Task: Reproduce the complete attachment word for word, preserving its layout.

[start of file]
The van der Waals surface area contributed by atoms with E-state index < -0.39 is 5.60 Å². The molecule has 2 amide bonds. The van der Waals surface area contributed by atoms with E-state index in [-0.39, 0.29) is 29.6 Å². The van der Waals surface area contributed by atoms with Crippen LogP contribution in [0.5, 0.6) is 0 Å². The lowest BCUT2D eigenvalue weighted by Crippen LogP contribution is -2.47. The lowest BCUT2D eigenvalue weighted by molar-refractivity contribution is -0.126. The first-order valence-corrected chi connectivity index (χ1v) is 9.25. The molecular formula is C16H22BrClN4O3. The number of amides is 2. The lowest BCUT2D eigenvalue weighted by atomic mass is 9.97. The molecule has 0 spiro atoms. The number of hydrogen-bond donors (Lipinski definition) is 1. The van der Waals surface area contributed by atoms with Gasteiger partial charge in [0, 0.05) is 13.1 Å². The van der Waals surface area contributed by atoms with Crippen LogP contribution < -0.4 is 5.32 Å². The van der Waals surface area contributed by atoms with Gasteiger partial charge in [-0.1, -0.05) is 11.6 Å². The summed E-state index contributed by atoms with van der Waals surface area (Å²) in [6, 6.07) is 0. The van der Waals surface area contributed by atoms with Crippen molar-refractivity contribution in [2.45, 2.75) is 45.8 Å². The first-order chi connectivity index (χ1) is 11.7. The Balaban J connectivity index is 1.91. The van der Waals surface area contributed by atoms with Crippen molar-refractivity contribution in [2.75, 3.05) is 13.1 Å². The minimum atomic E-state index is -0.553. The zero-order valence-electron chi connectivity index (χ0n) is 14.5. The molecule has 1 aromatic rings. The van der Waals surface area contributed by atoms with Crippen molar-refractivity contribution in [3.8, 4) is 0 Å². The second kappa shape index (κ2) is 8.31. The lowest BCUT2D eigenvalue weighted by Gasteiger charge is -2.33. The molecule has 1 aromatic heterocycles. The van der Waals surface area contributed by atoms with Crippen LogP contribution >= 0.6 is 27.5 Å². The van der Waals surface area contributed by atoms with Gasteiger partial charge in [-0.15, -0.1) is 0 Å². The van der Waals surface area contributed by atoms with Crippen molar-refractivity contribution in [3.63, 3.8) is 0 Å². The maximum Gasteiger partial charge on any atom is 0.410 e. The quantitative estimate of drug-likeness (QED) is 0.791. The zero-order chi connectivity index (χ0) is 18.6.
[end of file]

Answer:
The van der Waals surface area contributed by atoms with E-state index < -0.39 is 5.60 Å². The molecule has 2 amide bonds. The van der Waals surface area contributed by atoms with E-state index in [-0.39, 0.29) is 29.6 Å². The van der Waals surface area contributed by atoms with Crippen LogP contribution in [0.5, 0.6) is 0 Å². The lowest BCUT2D eigenvalue weighted by Crippen LogP contribution is -2.47. The lowest BCUT2D eigenvalue weighted by molar-refractivity contribution is -0.126. The first-order valence-corrected chi connectivity index (χ1v) is 9.25. The molecular formula is C16H22BrClN4O3. The number of amides is 2. The lowest BCUT2D eigenvalue weighted by atomic mass is 9.97. The molecule has 0 spiro atoms. The number of hydrogen-bond donors (Lipinski definition) is 1. The van der Waals surface area contributed by atoms with Gasteiger partial charge in [0, 0.05) is 13.1 Å². The van der Waals surface area contributed by atoms with Crippen LogP contribution < -0.4 is 5.32 Å². The van der Waals surface area contributed by atoms with Gasteiger partial charge in [-0.1, -0.05) is 11.6 Å². The summed E-state index contributed by atoms with van der Waals surface area (Å²) in [6, 6.07) is 0. The van der Waals surface area contributed by atoms with Crippen molar-refractivity contribution in [2.45, 2.75) is 45.8 Å². The first-order chi connectivity index (χ1) is 11.7. The Balaban J connectivity index is 1.91. The van der Waals surface area contributed by atoms with Crippen molar-refractivity contribution in [2.75, 3.05) is 13.1 Å². The minimum atomic E-state index is -0.553. The zero-order valence-electron chi connectivity index (χ0n) is 14.5. The molecule has 1 aromatic rings. The van der Waals surface area contributed by atoms with Crippen molar-refractivity contribution in [3.8, 4) is 0 Å². The second kappa shape index (κ2) is 8.31. The lowest BCUT2D eigenvalue weighted by Gasteiger charge is -2.33. The molecule has 1 aromatic heterocycles. The van der Waals surface area contributed by atoms with Crippen LogP contribution >= 0.6 is 27.5 Å². The van der Waals surface area contributed by atoms with Gasteiger partial charge in [-0.15, -0.1) is 0 Å². The van der Waals surface area contributed by atoms with Crippen molar-refractivity contribution in [3.63, 3.8) is 0 Å². The maximum Gasteiger partial charge on any atom is 0.410 e. The quantitative estimate of drug-likeness (QED) is 0.791. The zero-order chi connectivity index (χ0) is 18.6.